Bloom and partners Chuck and Lori Allen were out dark and early to watch Snappy Sinclair’s work, the colt only visible for a brief time in the stretch.
“If you think about it, you go to the barn and they get him tacked up,” Bloom said. “You stand around and you wait. You walk for a half-mile to come over and watch the horse take like three steps in front of you going down the stretch. But those brief moments, watching the horse in the final stages of his workout in their final prep, tell you everything. So I can tell you this: He could not look any better. I loved the way he got over the track. He worked over the dirt, even though he’s running on the turf. But he’s training so well. The horse really is an old pro. He takes to any situation or setting that he has.”
Bloom will be helping Horse Racing Radio Network with its Breeders’ Cup Countdown show (streamed live at horseracingradio.net Tuesday through Thursday, 11a-1p Eastern).
“There might be some preferential treatment for Snapper Sinclair and Skye Diamonds,” he joked.
Note: Chuck Allen named Snapper Sinclair after a Mickey Rooney character in the old movie Down the Stretch.
Kentucky horses’ workouts at Del Mar: Wesley Ward’s Keeneland-based Cup contingent worked on turf, highlighted by Kentucky Downs’ Exacta Systems Juvenile Fillies winner Ultima D (47 4/5 seconds for the half-mile) working in company with the Ramsey-owned Hemp Hemp Hurray (47 3/5). Stonestreet Stables’ marvelous Lady Aurelia — who while stabled in Kentucky has raced in America only twice (two wins at Keeneland) while shipping to Europe for five races — worked in 48 3/5 with Kentucky Downs’ Franklin-Simpson winner Master Merion (49), who is entered in Wednesday’s Let It Ride Stakes.
The Kenny McPeek-trained Alcibiades runner-up Princess Warrior worked a half-mile in 48 2/5 seconds for the Juvenile Fillies.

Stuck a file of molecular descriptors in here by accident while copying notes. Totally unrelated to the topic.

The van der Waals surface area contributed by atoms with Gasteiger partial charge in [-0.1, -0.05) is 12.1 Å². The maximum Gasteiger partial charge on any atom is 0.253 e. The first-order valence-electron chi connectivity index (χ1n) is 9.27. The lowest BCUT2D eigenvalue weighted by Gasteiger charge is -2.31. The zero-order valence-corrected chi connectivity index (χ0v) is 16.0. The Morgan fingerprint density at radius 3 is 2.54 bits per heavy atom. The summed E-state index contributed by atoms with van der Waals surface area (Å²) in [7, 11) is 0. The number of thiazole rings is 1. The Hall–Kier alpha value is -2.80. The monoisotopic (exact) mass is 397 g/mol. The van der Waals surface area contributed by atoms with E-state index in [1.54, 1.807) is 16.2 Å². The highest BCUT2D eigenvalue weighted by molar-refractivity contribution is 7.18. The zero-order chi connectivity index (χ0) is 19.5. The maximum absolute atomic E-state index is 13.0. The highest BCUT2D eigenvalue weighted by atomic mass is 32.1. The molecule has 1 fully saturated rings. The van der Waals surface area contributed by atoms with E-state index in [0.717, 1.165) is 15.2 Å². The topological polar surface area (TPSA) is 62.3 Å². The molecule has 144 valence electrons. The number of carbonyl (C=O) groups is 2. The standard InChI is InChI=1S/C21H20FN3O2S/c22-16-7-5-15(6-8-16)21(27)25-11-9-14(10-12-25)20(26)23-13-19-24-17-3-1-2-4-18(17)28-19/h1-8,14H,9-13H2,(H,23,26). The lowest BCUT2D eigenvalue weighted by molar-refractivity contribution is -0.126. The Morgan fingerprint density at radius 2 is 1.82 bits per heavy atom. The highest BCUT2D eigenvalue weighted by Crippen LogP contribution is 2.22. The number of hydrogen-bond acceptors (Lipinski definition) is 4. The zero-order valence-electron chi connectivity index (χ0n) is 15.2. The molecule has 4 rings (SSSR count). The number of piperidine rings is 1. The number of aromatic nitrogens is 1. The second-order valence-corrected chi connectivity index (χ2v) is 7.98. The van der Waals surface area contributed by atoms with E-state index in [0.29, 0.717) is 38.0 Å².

The 6-year-old Bigger Picture, winner of the Grade 1 United Nations, worked a half-mile in 51 seconds for the Turf, a time that was immaterial to trainer Mike Maker, whose main base is Churchill Downs’ Trackside training center.
“We didn’t want him to do anything special,” Maker said. “He did it well in hand. I was pleased.”
Maker trained Bigger Picture for owner-breeders Ken and Sarah Ramsey of Nicholasville, Ky., for his first four starts before he was claimed for $32,000 following a 6 1/2-month layoff. But he always followed the gelding and claimed him for $32,000 at Aqueduct two years ago for new client Three Diamonds Farm, which is becoming an increasing bigger player in the game.
Bigger Picture became yet another former claiming horse to win graded stakes with Maker, his three graded victories including the Grade 1 United Nations on July 1. Since then he was a close second in Saratoga’s Grade 2 Bowling Green and close third in the Grade 1 Sword Dancer, running out more than $800,000 since joining Maker’s stable.
Bigger Picture also was a very good fourth in Kentucky Downs’ Old Friends Stakes last year. He was under consideration for the Calumet Farm Kentucky Turf Cup but Maker opted to train up to the Breeders’ Cup. “I think we’re undefeated running him fresh,” he said of the more than two months off that Bigger Picture has had.”
Maker, fresh off winning his fifth Keeneland training title, also has Grade 3 Kentucky Downs Turf Sprint winner Hogy in the Breeders’ Cup Turf Sprint. He also pre-entered Kentucky Downs’ Grade 3 Calumet Farm Kentucky Turf Cup winner Oscar Nominated and Ramsey Farm winner Kitten’s Roar, both owned by the Ramseys and both needing defections to run. Oscar Nominated didn’t even ship to California for the Turf and Maker said he doesn’t expect Kitten’s Roar to get in the Filly & Mare Turf. She’ll run instead in an undercard stakes.
Monday’s Breeders’ Cup post-position draw will be streamed live on breederscup.com, the Breeders’ Cup mobile app, Facebook Live, Periscope and YouTube Live.